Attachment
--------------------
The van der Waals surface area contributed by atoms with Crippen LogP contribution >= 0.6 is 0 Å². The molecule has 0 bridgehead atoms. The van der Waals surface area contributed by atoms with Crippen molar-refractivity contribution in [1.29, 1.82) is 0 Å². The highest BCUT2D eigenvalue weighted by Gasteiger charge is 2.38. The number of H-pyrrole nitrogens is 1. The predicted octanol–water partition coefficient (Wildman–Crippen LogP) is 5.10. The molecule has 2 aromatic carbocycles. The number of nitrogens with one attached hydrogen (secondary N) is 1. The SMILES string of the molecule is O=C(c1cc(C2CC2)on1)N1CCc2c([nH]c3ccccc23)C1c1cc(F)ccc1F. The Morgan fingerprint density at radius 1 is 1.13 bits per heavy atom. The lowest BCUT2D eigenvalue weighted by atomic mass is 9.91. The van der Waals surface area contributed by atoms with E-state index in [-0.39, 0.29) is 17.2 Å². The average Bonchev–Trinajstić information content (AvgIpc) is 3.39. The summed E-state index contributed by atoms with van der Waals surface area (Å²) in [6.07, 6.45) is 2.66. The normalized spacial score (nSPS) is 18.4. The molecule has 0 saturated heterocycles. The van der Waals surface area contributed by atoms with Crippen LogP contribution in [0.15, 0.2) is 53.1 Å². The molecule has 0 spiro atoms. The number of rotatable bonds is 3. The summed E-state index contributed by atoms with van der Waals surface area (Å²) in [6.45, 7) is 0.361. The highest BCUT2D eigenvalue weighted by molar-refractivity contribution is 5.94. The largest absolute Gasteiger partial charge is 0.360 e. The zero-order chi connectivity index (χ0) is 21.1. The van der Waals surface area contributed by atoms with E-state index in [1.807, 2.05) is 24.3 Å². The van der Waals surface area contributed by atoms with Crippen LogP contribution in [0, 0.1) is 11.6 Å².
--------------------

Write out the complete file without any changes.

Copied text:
The van der Waals surface area contributed by atoms with Crippen LogP contribution >= 0.6 is 0 Å². The molecule has 0 bridgehead atoms. The van der Waals surface area contributed by atoms with Crippen molar-refractivity contribution in [1.29, 1.82) is 0 Å². The highest BCUT2D eigenvalue weighted by Gasteiger charge is 2.38. The number of H-pyrrole nitrogens is 1. The predicted octanol–water partition coefficient (Wildman–Crippen LogP) is 5.10. The molecule has 2 aromatic carbocycles. The number of nitrogens with one attached hydrogen (secondary N) is 1. The SMILES string of the molecule is O=C(c1cc(C2CC2)on1)N1CCc2c([nH]c3ccccc23)C1c1cc(F)ccc1F. The Morgan fingerprint density at radius 1 is 1.13 bits per heavy atom. The lowest BCUT2D eigenvalue weighted by atomic mass is 9.91. The van der Waals surface area contributed by atoms with E-state index in [-0.39, 0.29) is 17.2 Å². The average Bonchev–Trinajstić information content (AvgIpc) is 3.39. The summed E-state index contributed by atoms with van der Waals surface area (Å²) in [6.07, 6.45) is 2.66. The normalized spacial score (nSPS) is 18.4. The molecule has 0 saturated heterocycles. The van der Waals surface area contributed by atoms with Crippen LogP contribution in [0.15, 0.2) is 53.1 Å². The molecule has 0 spiro atoms. The number of rotatable bonds is 3. The summed E-state index contributed by atoms with van der Waals surface area (Å²) in [6.45, 7) is 0.361. The highest BCUT2D eigenvalue weighted by molar-refractivity contribution is 5.94. The largest absolute Gasteiger partial charge is 0.360 e. The zero-order chi connectivity index (χ0) is 21.1. The van der Waals surface area contributed by atoms with E-state index in [1.807, 2.05) is 24.3 Å². The van der Waals surface area contributed by atoms with Crippen LogP contribution in [0, 0.1) is 11.6 Å².